The McAfee Institute proposed dividing OSIF into four distinct categories. These categories were picked because they provide some consistency in the requirements to collect, process, and exploit the information gathered. The first distinction is determined by the generator of the content and whether it is institutionally generated content or individually generated content.

  • Institutionally generated content consists of news media and other institutional content, much of which may have been previously defined as gray literature.
  • Individually driven content, or social media content, is divided between long-form and short-form, which have important differences for processing and usage.

News Media Content
The content of news media is self-identified and publicly recognized as journalism. Its sources are multimedium—newspapers, journals (both print and online), television, and radio. News media also include news aggregator sites, which may or may not publish original content. News media content includes state-produced content when specifically distributed by a media outlet.

Gray Literature
Gray literature is content that comes from non-media institutions and organizations, both public and private. It includes material from research establishments, national governments, private publishers, corporations, trade associations, and unions, think tanks, and academia. An underlying assumption is that most institutional content does not exist only in the virtual space, but that there is generally some brick-and-mortar presence and institutional cohesion. Despite efforts initiated decades ago to better organize the acquisition, long-term storage, and distribution of gray literature, it is still often collected and used in an ad hoc manner.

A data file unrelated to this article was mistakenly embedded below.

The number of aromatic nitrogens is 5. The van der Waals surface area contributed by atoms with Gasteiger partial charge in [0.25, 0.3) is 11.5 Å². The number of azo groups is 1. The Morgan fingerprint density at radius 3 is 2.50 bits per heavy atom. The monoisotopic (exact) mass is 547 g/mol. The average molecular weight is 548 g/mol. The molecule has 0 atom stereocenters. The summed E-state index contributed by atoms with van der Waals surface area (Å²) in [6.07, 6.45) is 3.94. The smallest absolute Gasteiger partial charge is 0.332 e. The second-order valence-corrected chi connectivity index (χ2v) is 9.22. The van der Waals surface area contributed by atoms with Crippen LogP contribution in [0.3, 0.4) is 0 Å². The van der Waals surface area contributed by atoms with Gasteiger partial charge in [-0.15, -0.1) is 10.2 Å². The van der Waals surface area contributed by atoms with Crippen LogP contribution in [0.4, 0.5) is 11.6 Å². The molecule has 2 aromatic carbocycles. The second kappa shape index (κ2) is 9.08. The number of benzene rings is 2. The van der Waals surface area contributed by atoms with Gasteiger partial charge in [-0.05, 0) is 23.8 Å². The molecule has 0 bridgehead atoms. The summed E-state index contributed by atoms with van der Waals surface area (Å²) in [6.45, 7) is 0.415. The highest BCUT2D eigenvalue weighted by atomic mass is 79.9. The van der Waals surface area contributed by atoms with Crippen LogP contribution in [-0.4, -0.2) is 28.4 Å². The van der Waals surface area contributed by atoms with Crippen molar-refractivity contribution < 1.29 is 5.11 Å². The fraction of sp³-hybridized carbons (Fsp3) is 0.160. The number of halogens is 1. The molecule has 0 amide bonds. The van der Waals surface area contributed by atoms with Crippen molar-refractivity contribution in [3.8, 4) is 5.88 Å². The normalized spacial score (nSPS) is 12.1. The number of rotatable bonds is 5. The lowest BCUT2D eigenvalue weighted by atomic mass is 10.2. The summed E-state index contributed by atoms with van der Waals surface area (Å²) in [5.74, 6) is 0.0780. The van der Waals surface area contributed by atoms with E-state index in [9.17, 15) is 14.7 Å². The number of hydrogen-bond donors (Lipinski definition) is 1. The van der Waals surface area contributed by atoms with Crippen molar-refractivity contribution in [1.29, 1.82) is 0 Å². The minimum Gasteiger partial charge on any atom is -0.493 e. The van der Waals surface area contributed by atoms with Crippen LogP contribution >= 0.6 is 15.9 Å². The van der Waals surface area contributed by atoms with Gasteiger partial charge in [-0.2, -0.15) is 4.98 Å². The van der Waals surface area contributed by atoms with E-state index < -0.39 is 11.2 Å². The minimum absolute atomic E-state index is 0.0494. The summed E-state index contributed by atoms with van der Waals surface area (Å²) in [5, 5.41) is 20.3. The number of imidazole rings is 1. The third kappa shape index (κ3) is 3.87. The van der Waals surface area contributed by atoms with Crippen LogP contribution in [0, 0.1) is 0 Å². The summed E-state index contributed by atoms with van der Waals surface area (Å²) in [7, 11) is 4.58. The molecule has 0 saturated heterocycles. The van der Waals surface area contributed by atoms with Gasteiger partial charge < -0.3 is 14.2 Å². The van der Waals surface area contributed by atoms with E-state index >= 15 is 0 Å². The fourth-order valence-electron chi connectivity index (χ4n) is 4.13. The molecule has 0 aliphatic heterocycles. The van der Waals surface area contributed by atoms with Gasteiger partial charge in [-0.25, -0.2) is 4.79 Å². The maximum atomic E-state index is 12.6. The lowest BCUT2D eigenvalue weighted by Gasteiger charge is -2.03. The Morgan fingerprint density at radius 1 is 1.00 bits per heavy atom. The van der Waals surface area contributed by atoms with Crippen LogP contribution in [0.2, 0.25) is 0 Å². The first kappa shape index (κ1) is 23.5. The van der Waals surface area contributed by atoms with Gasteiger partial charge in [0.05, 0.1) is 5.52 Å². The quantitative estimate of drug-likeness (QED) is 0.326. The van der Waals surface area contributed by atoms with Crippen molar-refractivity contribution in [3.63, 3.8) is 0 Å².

Long-Form Social Media Content
Long-form user content from an individual perspective is material that is very text-heavy from a single individual or perhaps even small groups of people. This might include materials from sites like Quora and Reddit, or blogs like Blogger or Tumblr. However, much of the social media content analysis that is focused on today is that of short-form content, leaving long-form content often underused.

Short-Form Social Media Content
Short-form user content from an individual perspective is material from platforms such as Linkedin, Facebook, or Twitter. In contrast to long-form content, short-form user-generated content generally has little intelligence value. An exception exists, however, when short-form social media content is obtained from specific accounts of high interest, for example, accounts of famous individuals such as senior government figures, thought leaders, and prominent journalists. High-value short-form content could also include accounts from individuals who are part of a group being targeted by the IC, such as a special military unit or a militant group.

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